UK’s Citizens Climate Assembly releases final report in an experiment for democratic way through climate change issues
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Combustion Industry News Editor
While not tightly linked to the combustion industry in a technical way, the recently published recommendations of a ‘citizens assembly’ on climate change in the UK is of interest in a wider sense of how democracies might attempt to find ways through politically challenging policy choices as they attempt to reach net-zero economies. The assembly was formed of 108 citizens chosen to reflect the spectrum of UK society, such that it included 19 people not very, or not at all concerned about the issue, the majority being concerned to different extents. As a body, they met over six weekends beginning in January this year, and were informed by a range of speakers selected by four ‘expert leads’ responsible for making sure that information was “balanced, accurate and comprehensive”. Briefings included material on “where our energy comes from”, “greenhouse gas removals”, and “why tackling climate change has proved difficult”, with group discussions following, some of which culminated in voting. Conducted online for the second half, after the onset of the COVID-19 pandemic, the assembly completed its work by issuing its final report on 10 September. Its recommendations were guided by a prioritised list of 25 principles (top being education, second being fairness, achievability being 17th), and ranged across the ten topics covered. Of particular note were the following recommendations and results:
For land transport, an emphasis on a future that “minimises restrictions on travel and lifestyles”, instead relying on the decarbonization of transport and better public transport provision.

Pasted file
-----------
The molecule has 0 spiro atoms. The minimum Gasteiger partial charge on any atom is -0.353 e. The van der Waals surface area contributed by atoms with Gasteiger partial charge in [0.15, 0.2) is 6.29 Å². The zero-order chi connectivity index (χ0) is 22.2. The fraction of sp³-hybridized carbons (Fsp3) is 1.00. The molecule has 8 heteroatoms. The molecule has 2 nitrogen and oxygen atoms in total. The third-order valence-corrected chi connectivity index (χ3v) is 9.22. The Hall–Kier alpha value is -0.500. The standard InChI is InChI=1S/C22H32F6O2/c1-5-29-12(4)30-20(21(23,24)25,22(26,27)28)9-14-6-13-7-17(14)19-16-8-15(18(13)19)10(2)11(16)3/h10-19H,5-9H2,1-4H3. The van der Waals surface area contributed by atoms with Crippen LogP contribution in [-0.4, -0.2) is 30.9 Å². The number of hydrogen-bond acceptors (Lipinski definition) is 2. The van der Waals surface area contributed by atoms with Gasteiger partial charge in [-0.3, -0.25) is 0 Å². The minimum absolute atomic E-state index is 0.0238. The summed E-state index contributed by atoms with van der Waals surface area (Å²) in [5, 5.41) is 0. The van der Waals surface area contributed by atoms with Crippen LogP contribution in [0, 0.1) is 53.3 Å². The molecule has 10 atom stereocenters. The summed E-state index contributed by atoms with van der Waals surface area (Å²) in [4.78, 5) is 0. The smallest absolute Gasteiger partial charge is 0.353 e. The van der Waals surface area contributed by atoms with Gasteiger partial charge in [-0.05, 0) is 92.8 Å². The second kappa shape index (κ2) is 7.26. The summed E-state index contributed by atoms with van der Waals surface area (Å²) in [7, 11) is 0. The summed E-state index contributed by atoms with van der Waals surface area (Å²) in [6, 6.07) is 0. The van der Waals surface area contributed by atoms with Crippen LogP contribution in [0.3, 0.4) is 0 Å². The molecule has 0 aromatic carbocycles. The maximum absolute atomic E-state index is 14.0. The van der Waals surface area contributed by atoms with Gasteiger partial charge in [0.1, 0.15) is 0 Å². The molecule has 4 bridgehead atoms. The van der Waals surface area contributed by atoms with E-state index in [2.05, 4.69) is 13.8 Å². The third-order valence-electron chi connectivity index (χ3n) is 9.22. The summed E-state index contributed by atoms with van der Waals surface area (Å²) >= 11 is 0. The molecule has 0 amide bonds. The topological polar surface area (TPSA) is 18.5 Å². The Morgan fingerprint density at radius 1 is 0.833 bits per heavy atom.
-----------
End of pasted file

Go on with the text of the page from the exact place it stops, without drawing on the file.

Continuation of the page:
For aviation, “a solution to air travel emissions that allows people to continue to fly”, but higher taxes on frequent flyers and long-distance travellers.
More energy efficient homes, especially through the use of hydrogen, heat pumps and heat networks.
Paying farmers for carbon absorption practices.
Businesses making less carbon-intensive products, ushered in via resource efficiency targets and standards, and governments awarding contracts favouring low-carbon products.
Of renewable energies, offshore wind had the highest level of support (at 95%), over solar power (81%), onshore wind (78%), and bioenergy (40%), while fossil fuels with carbon capture and storage had only 22% support (others being either unsure (22%) or against (56%)).
There was broad support for restoring forests, peatlands, wetlands and soils to store carbon, and also for the use of wood in construction, but there was not majority support for bioenergy with carbon capture and storage or direct air capture of carbon dioxide (both having 42% support).
There was strong support for using the COVID-19 pandemic as a meaningful pivot in the transition to net-zero by 2050.
Overall, the findings are perhaps not surprising – people generally wish to live their lives without too many restrictions and prefer technical solutions where possible, but want to curb what might be termed carbon-excessive lifestyles. Renewables, hydrogen and nature-enhancing solutions are highly favoured, with fossil fuels not having a great deal of support. One might suspect, however, that some proportion of low-carbon fossil fuel use might find general acceptance if it underpinned renewables and hydrogen, particularly if grids become less stable with higher levels of renewables. The Assembly’s work is for the consideration of legislators, rather than being strictly actionable.